Theater archives

Inside Taylor Mac’s 24-Hour Marathon


From noon on Saturday, October 8, to noon on Sunday, October 9, I attended theater artist, drag performer, and musician Taylor Mac’s marathon performance, A 24-Decade History of Popular Music, at St. Ann’s Warehouse. This epic production, in development since 2012, is a series of concerts of popular music from each decade of American history, 1776 to 2016. Except that “concert” doesn’t begin to cover it. The piece is an endurance feat for Mac, his band, and the audience. Twenty-four musicians accompany Mac onstage, and one departs each hour, eventually leaving the star performer alone. It’s a fashion spectacular, showcasing costume designer Machine Dazzle’s wildly inventive creations. It’s a series of pointed meditations on race, class, and gender in America.

It’s also an exercise in community building, among performers and spectators, together in a room for 24 hours. We sing along together, sprawl on the floor together, and eat together. And we watch Mac survive, aided by an enormously diverse variety of collaborators: virtuosic music director Matt Ray, musicians and backup singers, puppeteers, dancers, and a coterie of festively attired assistants called the Dandy Minions. There are no intermissions, so the singer eats, drinks, and, with Machine Dazzle’s assistance, changes costumes onstage. (A few times, the audience collectively gives Mac permission to go offstage and pee.)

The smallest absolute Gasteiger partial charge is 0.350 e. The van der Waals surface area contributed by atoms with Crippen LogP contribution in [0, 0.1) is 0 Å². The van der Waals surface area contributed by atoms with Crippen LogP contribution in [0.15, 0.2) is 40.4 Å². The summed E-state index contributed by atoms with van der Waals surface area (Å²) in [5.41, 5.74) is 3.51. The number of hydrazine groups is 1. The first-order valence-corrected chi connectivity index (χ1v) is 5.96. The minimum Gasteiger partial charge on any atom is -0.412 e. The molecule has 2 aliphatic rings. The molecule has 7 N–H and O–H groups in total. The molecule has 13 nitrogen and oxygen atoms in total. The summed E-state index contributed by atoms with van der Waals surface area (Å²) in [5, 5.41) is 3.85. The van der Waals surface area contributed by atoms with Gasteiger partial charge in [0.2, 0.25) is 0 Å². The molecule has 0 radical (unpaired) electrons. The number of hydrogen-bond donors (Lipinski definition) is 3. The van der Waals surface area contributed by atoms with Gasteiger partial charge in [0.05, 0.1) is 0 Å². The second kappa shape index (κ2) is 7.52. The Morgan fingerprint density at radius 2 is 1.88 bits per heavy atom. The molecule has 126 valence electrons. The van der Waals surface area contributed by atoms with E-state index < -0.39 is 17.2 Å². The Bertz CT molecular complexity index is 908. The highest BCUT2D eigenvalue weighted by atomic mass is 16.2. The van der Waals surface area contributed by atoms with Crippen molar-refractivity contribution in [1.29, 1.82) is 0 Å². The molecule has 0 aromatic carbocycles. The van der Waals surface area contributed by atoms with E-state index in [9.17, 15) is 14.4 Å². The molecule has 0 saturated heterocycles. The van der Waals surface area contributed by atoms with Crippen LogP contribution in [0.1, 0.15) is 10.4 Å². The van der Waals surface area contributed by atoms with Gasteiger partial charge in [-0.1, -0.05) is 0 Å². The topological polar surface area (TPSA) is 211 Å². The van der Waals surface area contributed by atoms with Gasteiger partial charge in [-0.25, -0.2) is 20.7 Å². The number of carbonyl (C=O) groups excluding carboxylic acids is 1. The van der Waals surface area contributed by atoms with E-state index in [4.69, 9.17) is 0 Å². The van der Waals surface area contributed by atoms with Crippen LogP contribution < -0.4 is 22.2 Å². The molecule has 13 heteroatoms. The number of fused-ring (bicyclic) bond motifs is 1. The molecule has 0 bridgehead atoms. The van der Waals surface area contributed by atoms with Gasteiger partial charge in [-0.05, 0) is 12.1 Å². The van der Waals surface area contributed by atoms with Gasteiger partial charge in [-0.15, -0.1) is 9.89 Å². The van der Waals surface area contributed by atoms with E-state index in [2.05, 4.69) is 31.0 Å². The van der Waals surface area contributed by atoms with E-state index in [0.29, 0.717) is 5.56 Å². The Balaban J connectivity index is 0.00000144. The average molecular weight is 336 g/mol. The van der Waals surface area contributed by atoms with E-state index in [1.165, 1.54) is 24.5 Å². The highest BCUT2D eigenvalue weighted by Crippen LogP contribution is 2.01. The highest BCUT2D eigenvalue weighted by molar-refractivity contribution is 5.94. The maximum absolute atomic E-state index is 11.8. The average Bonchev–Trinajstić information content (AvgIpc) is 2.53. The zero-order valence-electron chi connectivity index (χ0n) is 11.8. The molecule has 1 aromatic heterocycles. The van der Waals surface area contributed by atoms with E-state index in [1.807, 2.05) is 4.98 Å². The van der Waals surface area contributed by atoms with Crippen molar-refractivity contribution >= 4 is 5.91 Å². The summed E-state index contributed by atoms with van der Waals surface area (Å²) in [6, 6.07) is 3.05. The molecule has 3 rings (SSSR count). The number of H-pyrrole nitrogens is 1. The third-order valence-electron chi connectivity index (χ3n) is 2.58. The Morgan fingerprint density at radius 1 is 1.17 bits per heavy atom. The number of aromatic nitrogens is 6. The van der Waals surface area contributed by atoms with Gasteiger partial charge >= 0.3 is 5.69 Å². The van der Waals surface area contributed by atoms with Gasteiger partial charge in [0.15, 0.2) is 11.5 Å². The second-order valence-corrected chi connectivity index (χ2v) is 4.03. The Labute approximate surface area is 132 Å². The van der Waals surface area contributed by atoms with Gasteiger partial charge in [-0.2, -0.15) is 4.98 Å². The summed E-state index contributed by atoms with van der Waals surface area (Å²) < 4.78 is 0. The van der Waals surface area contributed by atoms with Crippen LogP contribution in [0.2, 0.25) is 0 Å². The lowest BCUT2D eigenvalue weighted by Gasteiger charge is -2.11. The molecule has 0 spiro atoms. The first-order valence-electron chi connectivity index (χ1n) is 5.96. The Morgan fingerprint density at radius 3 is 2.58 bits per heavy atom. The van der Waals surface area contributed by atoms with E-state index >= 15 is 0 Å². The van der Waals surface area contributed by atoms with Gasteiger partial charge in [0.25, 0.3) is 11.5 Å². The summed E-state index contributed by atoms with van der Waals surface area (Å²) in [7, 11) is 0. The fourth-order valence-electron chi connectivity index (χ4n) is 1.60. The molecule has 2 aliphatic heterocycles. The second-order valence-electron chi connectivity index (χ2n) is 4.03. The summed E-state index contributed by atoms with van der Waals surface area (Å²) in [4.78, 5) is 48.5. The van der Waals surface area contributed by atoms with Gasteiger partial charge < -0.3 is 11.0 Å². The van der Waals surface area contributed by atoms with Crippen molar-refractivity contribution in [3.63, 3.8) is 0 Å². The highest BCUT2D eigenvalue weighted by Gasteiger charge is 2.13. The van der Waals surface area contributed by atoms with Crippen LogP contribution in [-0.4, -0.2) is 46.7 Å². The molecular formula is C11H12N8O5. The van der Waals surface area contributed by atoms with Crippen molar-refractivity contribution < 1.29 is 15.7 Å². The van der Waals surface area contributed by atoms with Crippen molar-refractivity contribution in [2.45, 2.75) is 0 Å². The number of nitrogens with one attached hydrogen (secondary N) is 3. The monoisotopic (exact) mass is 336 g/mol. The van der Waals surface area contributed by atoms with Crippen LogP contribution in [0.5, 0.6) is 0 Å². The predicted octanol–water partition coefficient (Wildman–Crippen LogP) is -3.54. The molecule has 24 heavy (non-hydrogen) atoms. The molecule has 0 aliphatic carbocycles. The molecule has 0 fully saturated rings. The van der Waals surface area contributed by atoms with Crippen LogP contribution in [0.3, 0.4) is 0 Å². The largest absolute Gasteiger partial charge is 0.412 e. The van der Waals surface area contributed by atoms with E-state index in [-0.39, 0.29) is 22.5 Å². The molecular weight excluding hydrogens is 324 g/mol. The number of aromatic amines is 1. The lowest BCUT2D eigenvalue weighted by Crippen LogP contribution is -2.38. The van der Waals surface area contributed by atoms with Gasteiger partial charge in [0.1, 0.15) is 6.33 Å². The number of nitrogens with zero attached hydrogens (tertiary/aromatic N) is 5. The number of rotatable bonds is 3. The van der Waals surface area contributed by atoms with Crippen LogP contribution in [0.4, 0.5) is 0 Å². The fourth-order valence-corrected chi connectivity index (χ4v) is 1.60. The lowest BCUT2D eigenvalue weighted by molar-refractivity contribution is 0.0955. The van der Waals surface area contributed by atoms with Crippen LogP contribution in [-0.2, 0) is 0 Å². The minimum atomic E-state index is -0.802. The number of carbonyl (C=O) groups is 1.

What follows is a partial chronicle of events.

12:25 p.m. Taylor Mac, multicolored pennants and streamers trailing behind him, strides down the aisle singing “Amazing Grace.” Welcome, he says. (Mac employs multiple gender pronouns but prefers “judy” above all others.) The marathon will be a “radical faerie realness ritual” — and we, collectively, are the sacrifice.

This beginning act conjures the chaos of American independence: a victory that resulted in the perpetuation of historical injustices, like slavery, and the displacement of indigenous peoples. Why, in America, Mac asks, are we constantly asked to forgive oppressors and vilify outsiders?